Anyone But Me (A tale of middle school)

When I was in the 6th grade I would pass notes back and forth with a good friend. We drew funny scenes with imaginary characters and then wrote a little story about the character.  I don’t remember the particulars of the scenes, but I do remember laughing a lot.

One particular day the scene I drew was not funny. I drew an unflattering picture of a mutual friend. I made her look fatter than she was, made fun of her clothes, and drew arrows at her hair mocking her ponytail. I don’t remember the description I wrote, but it was probably equally mean-spirited.

I remember erasing the first drawing I made to make her look thinner because something inside of me was telling me to stop. I also remember getting a feeling in my gut to NOT pass the note. I wasn’t yet familiar with that intuitive voice inside, so I passed it along anyway.

Passing that note happened to coincide with the holiday season, and my group of friends were doing a Secret Santa. We would leave clues and presents in the locker of the person we had drawn to be our gift recipient. On the last day before holiday break, I opened my locker excited to find out who my Secret Santa had been.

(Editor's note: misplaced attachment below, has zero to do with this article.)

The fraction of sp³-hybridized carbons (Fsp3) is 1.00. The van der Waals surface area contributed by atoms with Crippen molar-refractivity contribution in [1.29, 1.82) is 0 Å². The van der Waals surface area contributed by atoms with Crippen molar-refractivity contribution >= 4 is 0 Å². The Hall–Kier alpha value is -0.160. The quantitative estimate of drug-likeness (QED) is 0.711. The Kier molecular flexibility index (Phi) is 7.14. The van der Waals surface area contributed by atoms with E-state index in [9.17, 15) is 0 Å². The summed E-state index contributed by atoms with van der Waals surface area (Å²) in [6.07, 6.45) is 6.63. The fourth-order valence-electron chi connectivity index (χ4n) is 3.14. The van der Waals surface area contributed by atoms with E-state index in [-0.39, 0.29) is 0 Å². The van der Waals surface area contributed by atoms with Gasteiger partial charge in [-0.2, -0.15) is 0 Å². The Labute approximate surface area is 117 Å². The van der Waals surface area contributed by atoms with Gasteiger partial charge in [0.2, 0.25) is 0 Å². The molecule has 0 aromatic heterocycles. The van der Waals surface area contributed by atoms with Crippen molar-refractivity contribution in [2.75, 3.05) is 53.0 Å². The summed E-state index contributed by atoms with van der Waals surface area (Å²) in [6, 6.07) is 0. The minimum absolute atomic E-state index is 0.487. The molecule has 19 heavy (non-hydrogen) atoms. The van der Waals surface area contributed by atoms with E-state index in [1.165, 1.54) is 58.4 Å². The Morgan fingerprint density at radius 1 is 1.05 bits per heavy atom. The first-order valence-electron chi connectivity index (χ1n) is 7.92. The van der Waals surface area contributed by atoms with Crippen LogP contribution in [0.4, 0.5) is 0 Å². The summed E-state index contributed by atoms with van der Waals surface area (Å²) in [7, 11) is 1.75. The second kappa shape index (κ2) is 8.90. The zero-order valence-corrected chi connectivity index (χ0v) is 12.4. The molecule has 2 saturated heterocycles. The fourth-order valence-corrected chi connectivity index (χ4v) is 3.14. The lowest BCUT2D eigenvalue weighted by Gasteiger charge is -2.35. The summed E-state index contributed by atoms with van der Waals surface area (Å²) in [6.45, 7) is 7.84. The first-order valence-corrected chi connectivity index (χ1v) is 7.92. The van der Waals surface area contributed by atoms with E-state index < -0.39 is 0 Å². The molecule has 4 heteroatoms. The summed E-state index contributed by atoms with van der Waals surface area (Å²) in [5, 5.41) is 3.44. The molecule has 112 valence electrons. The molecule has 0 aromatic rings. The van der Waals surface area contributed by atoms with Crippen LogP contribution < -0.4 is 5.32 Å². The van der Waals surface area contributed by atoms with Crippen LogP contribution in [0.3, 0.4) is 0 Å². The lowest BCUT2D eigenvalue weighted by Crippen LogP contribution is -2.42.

What I saw inside was the note I had written hanging and surrounded by festive holiday streamers. Below it was a sign that read, “Next time you write something mean you should be careful.” Turns out, my Secret Santa was the friend I had made fun of.

My heart completely sank and I felt instant shame.

I don’t remember how everything else unfolded. I don’t remember if I apologized or if I just hid from the friend I had written the note about (probably the latter).  What I do remember was from that from that point on I was an outcast in my group of “friends.”

Around that same time, I had to miss a sleepover party because I had a dance show. When I came into school that Monday morning a friend came rushing towards me. “Everyone was talking about us the party”, she told me. When I asked her what she meant she went on to tell me a number of cruel things the girls had apparently said about me. The one thing that stood out and still hurts to this day is how they said I tried to be funny but wasn’t. They said they had to fake laugh at my “jokes.”